No, most home insurance policies don’t cover boilers as standard. Boiler breakdown is often covered under home emergency, an additional extra you can choose to add to your policy when you get a quote.
It’s not a legal requirement to have home insurance but it can help to give you peace of mind if something happens. It’s worth noting that if you’re buying a house, most mortgage lenders require you to have buildings insurance in place to cover the structure of the property.
You don’t usually need buildings cover if you’re renting, but you may want contents insurance to help cover the cost of replacing your things if you suffer a loss.
The amount of cover you need to be fully protected largely depends on two factors:
- The rebuild cost of your house
- The total value of your possessions
Your home’s rebuild cost is different to its current market value. A house that’s worth £200,000 might only cost £150,000 to rebuild, for example. Overestimating this amount could increase your home insurance costs, so it’s worth checking if you’re not sure.
When working out the value of your contents, think of everything you’d have to replace if the entire house was gone. This includes:
- All gadgets and electronics
- All clothes and jewellery
- All furniture
- All books, CDs, DVDs, games, toys and musical instruments
- The food in your cupboards, fridge and freezer
The amount of excess you pay is up to you and what works best with your circumstances. If you can afford to pay a higher excess in the event of a claim it could lower the cost of your insurance policy, saving you money.
Yes and no. Most insurers cover smaller DIY claims like drilling through a pipe, but if you’re planning on doing major building work like renovating an attic or adding a conservatory, you need to contact your insurer.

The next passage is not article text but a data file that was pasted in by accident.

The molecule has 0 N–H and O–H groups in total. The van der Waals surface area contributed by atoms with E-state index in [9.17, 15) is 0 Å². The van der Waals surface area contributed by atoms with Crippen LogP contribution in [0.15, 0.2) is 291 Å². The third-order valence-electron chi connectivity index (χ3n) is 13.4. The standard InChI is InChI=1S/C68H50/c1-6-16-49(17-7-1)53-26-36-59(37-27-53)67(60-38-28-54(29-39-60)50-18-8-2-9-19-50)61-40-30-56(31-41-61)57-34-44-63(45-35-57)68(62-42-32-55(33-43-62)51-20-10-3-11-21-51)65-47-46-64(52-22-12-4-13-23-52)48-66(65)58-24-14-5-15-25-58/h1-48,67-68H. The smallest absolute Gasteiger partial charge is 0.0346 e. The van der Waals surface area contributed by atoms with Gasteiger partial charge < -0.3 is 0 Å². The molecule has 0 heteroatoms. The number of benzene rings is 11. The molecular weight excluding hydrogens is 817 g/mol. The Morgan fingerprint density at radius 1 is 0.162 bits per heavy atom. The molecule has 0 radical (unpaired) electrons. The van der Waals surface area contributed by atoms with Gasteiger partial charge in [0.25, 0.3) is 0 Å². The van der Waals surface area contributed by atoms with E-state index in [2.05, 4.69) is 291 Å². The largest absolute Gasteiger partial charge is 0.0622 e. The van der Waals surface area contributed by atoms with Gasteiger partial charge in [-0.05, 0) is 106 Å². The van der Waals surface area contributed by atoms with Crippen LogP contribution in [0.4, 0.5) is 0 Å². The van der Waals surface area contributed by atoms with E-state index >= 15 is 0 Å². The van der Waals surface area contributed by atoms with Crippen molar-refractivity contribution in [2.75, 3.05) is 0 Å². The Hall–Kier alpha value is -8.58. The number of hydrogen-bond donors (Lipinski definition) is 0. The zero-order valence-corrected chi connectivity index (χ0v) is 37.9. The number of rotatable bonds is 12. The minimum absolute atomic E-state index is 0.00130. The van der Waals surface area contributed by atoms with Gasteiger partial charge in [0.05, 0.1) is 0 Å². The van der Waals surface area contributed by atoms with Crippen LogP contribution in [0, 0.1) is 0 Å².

This is to make them aware of the potential risks associated with the construction work. Although this might increase the cost of your premium, it’s important to have the right cover in case you need to make a claim while the building work is taking place.
There are a few things that can affect how much home insurance costs, including:
- The size and location of the property
- The number of people living there
- The total cost to rebuild your home
- The cost to replace all your belongings
- The level of security at the property (e.g. burglar alarms, door and window locks)
- Any additional features you add to your policy (e.g. accidental damage cover)
Listed buildings might need specialist materials and particular methods of repair to maintain the look and feel of the original building.
A standard home insurance policy should also cover listed buildings. When you get a quote, we’ll ask you whether the property is Grade I or Grade II listed, or if it has a preservation order.
If you’re not sure whether your house is a listed building, you can check at Historic England, Cadw or Historic Environment Scotland.
If you’re renting, you shouldn’t need to get buildings insurance - that’s down to your landlord. It’s worth asking them if they have a buildings insurance policy in place.
If you want to protect your belongings, you might want to consider a contents insurance policy. If the house was destroyed, your landlord’s policy only covers the building itself, not any of your possessions.
If the place is furnished, your landlord might have a contents insurance policy in place specifically to cover the items they’ve included.
Knowing what door locks you have could help give you a more accurate quote. Here’s how to tell at a glance:
- Five-lever mortice deadlock is a wooden door that doesn’t lock automatically and has the words ‘5 lever’ engraved in the faceplate
- Five-lever mortice deadlock conforming to BS 3621 is the same as a standard five-lever mortice deadlock, but with a Kitemark on the faceplate along with a serial number
- Key-operated multi-point locking system is a plastic (UPVC) or composite door, and you have to turn the handle up to lock it
- Rim automatic deadlatch with key-locking handle is set into the surface of the door, rather than its edge
Home insurance policies usually provide cover against loss and damage caused by:
With buildings insurance, this covers the cost of repairing or rebuilding your home after an incident.
With contents insurance, your policy covers the cost of fixing or replacing your possessions that have been damaged or stolen.
If you need to claim on your home insurance, contact your insurer as soon as possible to provide details, receipts, and any photographic evidence of the incident. Having this information to hand will help them process your claim faster.
Adding a joint policyholder allows the other person to make a claim, so it’s not only you who can deal with communications with your insurer.
Under some circumstances it can also lower your premium.